Sunday, January 30, 2011

Scottish Australian Rockers



The Young Brothers
Alexander Young was born in Cranhill, in the east end of Glasgow, in 1938. His parents William and Margaret had eight children and four boys became musicians Alexander (Grapefruit), and younger brothers George (Easybeats), Malcolm and Angus (ACDC). The family immigrated to Australia in 1963 and settled in Sydney but Alexander (aka George Alexander) stayed in the UK and continue his career as a professional musician. He played with The Bobby Patrick Six before forming (The) Grapefruit with three former members of Tony Rivers and the Castaways, (John Perry, Geoff Swettenham, and Pete Swettenham). He had been signed as songwriter with Apple Music Publishing Ltd and Grapefruit became a pet project of the Beatles after Lennon named the band. They released two albums and several singles on the Apple label. Despite Beatle patronage the band had little commercial success and split in 1969. George Alexander continued to work as a session musician and later collaborated with brother George Young and Harry Vanda (The Easybeats) as Paintbox and Tramp.



George Young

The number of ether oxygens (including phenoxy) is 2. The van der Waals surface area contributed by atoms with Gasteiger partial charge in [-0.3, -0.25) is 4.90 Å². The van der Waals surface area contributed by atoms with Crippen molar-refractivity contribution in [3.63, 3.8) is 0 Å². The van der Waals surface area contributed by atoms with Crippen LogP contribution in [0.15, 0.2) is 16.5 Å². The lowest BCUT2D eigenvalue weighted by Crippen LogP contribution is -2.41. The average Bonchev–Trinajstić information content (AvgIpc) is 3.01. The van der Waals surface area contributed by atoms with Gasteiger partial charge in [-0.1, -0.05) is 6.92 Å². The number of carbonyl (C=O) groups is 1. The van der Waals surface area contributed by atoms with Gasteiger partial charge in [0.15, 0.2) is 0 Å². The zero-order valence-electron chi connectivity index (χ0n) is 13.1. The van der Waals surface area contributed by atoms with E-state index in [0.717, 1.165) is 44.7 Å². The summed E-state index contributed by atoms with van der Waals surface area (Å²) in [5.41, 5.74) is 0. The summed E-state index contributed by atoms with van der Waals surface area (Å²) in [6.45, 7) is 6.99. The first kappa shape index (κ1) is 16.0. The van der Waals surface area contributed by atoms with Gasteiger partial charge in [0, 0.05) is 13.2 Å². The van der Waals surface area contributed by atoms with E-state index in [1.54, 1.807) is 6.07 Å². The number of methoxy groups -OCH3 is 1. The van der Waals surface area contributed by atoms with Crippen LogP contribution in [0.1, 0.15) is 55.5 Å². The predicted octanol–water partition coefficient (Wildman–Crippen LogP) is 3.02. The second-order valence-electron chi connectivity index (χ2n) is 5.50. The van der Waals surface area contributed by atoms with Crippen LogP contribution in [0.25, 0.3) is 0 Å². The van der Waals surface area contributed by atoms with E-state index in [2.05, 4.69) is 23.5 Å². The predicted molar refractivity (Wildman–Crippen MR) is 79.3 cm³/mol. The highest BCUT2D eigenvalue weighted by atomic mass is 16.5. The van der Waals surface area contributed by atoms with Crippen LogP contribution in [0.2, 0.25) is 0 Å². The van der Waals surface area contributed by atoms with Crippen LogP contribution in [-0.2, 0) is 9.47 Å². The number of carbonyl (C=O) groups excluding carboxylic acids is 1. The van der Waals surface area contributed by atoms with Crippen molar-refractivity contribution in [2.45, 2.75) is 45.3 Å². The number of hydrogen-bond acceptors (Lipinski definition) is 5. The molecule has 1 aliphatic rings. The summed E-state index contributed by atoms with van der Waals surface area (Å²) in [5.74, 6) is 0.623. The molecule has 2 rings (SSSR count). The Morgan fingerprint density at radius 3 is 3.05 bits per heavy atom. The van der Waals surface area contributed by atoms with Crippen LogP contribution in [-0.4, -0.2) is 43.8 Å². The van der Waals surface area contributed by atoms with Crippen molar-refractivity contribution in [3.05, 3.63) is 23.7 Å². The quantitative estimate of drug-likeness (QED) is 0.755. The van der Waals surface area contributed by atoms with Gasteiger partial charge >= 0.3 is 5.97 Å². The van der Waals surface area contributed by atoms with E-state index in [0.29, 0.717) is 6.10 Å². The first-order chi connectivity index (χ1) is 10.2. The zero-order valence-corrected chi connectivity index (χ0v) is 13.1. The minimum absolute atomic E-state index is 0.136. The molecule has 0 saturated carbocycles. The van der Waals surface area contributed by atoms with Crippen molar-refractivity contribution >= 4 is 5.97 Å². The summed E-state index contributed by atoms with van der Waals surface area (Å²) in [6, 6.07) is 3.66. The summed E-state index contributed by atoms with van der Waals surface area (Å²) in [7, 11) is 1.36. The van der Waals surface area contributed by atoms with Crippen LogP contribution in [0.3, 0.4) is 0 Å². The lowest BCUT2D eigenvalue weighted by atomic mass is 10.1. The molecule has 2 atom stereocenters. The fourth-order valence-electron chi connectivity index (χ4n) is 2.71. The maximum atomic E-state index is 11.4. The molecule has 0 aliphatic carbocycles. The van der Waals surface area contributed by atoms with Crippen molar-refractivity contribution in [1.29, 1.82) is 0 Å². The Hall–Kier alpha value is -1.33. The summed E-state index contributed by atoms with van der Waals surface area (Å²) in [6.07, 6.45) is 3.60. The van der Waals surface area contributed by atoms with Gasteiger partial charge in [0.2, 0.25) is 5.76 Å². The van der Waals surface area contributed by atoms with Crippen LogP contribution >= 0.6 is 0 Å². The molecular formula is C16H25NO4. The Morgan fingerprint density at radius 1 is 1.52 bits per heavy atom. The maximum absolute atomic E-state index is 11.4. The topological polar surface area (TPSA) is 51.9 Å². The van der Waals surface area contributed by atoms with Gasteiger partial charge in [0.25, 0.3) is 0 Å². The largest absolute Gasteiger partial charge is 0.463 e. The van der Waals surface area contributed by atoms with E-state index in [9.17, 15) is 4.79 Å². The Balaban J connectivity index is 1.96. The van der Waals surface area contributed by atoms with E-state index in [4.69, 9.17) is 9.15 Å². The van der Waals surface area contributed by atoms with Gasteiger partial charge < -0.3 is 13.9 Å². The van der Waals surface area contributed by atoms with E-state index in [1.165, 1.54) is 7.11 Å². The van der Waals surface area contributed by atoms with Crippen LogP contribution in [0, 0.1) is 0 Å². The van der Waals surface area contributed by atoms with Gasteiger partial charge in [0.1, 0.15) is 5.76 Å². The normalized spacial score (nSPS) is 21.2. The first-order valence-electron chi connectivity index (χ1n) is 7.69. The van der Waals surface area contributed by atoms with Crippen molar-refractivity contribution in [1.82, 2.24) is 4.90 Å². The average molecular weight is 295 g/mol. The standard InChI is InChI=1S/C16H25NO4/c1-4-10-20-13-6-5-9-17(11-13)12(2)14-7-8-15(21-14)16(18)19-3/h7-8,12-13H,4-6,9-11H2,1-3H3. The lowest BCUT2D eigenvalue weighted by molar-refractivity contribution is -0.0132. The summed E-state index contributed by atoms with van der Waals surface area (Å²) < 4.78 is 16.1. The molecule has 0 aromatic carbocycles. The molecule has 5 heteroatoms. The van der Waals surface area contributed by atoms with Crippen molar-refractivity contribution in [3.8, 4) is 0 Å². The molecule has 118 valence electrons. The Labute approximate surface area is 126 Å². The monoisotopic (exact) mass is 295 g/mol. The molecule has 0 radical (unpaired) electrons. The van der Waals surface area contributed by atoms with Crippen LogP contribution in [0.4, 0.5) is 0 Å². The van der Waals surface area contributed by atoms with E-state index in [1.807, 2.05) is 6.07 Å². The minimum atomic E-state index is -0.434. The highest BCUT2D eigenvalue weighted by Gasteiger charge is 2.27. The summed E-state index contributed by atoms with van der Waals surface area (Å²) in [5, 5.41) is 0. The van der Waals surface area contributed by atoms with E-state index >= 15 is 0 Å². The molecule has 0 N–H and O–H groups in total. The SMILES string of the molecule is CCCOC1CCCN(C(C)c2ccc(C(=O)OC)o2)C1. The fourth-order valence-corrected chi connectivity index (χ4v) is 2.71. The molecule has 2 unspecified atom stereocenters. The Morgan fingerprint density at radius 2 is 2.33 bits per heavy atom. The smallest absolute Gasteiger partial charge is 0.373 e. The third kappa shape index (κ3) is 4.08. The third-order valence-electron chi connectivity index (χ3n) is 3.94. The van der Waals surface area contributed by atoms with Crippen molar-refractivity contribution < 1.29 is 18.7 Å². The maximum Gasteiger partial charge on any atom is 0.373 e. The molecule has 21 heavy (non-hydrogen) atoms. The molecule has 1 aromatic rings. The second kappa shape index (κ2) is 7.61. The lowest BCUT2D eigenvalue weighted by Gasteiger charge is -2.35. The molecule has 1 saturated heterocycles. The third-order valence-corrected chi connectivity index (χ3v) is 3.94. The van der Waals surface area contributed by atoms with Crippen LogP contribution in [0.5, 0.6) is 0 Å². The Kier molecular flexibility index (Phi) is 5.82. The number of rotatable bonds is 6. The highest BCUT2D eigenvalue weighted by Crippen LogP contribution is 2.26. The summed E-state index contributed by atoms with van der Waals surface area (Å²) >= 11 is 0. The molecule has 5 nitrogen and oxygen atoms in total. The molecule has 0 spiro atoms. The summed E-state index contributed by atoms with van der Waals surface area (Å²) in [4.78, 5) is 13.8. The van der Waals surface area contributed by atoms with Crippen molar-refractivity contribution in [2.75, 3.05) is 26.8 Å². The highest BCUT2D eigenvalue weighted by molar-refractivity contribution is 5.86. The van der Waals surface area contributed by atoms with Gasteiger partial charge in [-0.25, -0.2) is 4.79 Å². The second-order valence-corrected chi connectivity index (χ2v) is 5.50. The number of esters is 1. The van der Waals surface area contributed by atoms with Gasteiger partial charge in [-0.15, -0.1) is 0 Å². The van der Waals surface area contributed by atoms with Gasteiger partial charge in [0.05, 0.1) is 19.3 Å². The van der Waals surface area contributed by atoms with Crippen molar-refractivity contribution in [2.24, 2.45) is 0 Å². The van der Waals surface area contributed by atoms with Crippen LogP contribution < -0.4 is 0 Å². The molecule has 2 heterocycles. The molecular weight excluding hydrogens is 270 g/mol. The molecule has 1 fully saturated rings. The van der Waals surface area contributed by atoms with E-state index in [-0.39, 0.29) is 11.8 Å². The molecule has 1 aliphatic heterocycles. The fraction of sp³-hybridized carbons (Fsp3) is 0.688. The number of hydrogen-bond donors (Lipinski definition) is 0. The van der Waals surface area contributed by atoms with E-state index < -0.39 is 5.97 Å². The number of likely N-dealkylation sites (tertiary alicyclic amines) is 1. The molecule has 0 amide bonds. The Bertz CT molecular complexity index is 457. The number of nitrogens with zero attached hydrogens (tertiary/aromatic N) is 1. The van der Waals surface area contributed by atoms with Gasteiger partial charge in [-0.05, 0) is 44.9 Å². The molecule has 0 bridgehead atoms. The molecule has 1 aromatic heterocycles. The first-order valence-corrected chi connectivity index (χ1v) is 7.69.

George Redburn Young was born in 1946 when the family moved to Australia they stayed in Villawood Migrant Hostel, Sydney. There he made friends with Johannes Hendricus Jacob van den Berg (aka Harry Vanda) a fellow immigrant (from the Netherlands). Inspired by the "British Invasion" George and Harry formed the Easybeats in 1964. The line-up was Stevie Wright (lead singer); Gordon Henry "Snowy" Fleet (drummer) and Dick Diamonde Bass) with George (rhythm guitar) and Harry (lead guitar). They soon became a popular Sydney group and were signed to Albert Productions. By the end of 1965 the Easybeats were the most popular pop band in Australia with a string of hit singles co-written by Young and Wright. In 1966 the group signed to United Artists Records and relocated to London. The Easybeats released "Friday on My Mind" which rocketed up the charts in the UK and US. Due to a combination of factors the Easybeats failed to make much headway after their initial success and returned to Australia. The band began to drift apart and by1970 the Easybeats were no more. To pay off debts Vanda & Young stayed in London and concentrated on writing and producing pop and rock songs for other recording artists. One of the bands was 'Marcus Hook Roll Band', which was made up of Malcolm and Angus Young and Harry Vanda. In 1973 they returned to Australia and with Ted Albert became the house producers for Albert Productions. They wrote and produced several major hits for John Paul Young including "Love Is in the Air" and "Yesterday's Hero." As Flash and the Pan, they had Australian hits with "Hey St. Peter" and "Down Among the Dead Men". In the70s "Waiting for a Train", "Midnight Man", "Early Morning Wake Up Call", and "Ayla", all sold well and charted in Europe. Meantime when Angus and Malcolm Young formed AC/DC in 1973 Vanda and Young recognized AC/DC had potential and co-produced their early successful albums.